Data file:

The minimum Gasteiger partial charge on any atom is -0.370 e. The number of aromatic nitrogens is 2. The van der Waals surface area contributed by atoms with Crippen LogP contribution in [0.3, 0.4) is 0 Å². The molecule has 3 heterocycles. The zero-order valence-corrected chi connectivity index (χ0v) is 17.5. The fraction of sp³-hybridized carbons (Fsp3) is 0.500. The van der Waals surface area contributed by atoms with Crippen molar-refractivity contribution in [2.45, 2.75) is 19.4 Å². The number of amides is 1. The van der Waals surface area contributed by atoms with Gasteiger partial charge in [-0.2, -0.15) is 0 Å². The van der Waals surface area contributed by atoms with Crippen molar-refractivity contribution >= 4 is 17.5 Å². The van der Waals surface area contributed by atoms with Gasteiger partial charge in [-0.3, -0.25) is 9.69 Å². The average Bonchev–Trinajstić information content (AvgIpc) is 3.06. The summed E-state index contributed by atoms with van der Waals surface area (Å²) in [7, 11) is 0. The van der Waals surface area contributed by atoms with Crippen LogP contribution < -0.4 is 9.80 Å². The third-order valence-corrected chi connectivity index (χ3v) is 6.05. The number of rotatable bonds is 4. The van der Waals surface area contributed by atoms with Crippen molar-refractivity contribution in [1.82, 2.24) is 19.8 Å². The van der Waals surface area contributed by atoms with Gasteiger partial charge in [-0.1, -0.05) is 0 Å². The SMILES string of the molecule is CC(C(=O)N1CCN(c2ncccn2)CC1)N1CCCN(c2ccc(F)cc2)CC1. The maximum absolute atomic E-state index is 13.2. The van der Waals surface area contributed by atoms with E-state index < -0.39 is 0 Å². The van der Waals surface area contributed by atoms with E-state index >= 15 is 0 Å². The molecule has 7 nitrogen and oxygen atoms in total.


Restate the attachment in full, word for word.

The minimum Gasteiger partial charge on any atom is -0.370 e. The number of aromatic nitrogens is 2. The van der Waals surface area contributed by atoms with Crippen LogP contribution in [0.3, 0.4) is 0 Å². The molecule has 3 heterocycles. The zero-order valence-corrected chi connectivity index (χ0v) is 17.5. The fraction of sp³-hybridized carbons (Fsp3) is 0.500. The van der Waals surface area contributed by atoms with Crippen molar-refractivity contribution in [2.45, 2.75) is 19.4 Å². The number of amides is 1. The van der Waals surface area contributed by atoms with Gasteiger partial charge in [-0.2, -0.15) is 0 Å². The van der Waals surface area contributed by atoms with Crippen molar-refractivity contribution >= 4 is 17.5 Å². The van der Waals surface area contributed by atoms with Gasteiger partial charge in [-0.3, -0.25) is 9.69 Å². The average Bonchev–Trinajstić information content (AvgIpc) is 3.06. The summed E-state index contributed by atoms with van der Waals surface area (Å²) in [7, 11) is 0. The van der Waals surface area contributed by atoms with Crippen LogP contribution < -0.4 is 9.80 Å². The third-order valence-corrected chi connectivity index (χ3v) is 6.05. The number of rotatable bonds is 4. The van der Waals surface area contributed by atoms with Crippen molar-refractivity contribution in [1.82, 2.24) is 19.8 Å². The van der Waals surface area contributed by atoms with Gasteiger partial charge in [-0.1, -0.05) is 0 Å². The SMILES string of the molecule is CC(C(=O)N1CCN(c2ncccn2)CC1)N1CCCN(c2ccc(F)cc2)CC1. The maximum absolute atomic E-state index is 13.2. The van der Waals surface area contributed by atoms with E-state index < -0.39 is 0 Å². The van der Waals surface area contributed by atoms with E-state index >= 15 is 0 Å². The molecule has 7 nitrogen and oxygen atoms in total.